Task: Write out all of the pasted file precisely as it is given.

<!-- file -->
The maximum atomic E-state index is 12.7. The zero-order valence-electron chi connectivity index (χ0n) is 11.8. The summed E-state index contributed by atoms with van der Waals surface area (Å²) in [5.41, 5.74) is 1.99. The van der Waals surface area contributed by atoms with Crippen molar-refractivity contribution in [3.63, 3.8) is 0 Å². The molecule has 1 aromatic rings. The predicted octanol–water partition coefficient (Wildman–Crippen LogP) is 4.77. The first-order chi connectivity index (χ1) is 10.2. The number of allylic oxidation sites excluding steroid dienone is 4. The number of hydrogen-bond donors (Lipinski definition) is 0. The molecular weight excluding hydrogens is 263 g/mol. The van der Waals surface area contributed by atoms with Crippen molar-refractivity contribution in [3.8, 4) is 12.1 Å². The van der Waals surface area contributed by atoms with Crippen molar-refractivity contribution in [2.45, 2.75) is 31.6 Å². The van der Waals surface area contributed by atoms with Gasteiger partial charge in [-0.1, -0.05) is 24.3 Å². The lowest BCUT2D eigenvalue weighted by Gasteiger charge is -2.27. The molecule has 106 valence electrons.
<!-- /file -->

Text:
The maximum atomic E-state index is 12.7. The zero-order valence-electron chi connectivity index (χ0n) is 11.8. The summed E-state index contributed by atoms with van der Waals surface area (Å²) in [5.41, 5.74) is 1.99. The van der Waals surface area contributed by atoms with Crippen molar-refractivity contribution in [3.63, 3.8) is 0 Å². The molecule has 1 aromatic rings. The predicted octanol–water partition coefficient (Wildman–Crippen LogP) is 4.77. The first-order chi connectivity index (χ1) is 10.2. The number of allylic oxidation sites excluding steroid dienone is 4. The number of hydrogen-bond donors (Lipinski definition) is 0. The molecular weight excluding hydrogens is 263 g/mol. The van der Waals surface area contributed by atoms with Crippen molar-refractivity contribution in [3.8, 4) is 12.1 Å². The van der Waals surface area contributed by atoms with Crippen molar-refractivity contribution in [2.45, 2.75) is 31.6 Å². The van der Waals surface area contributed by atoms with Gasteiger partial charge in [-0.1, -0.05) is 24.3 Å². The lowest BCUT2D eigenvalue weighted by Gasteiger charge is -2.27. The molecule has 106 valence electrons.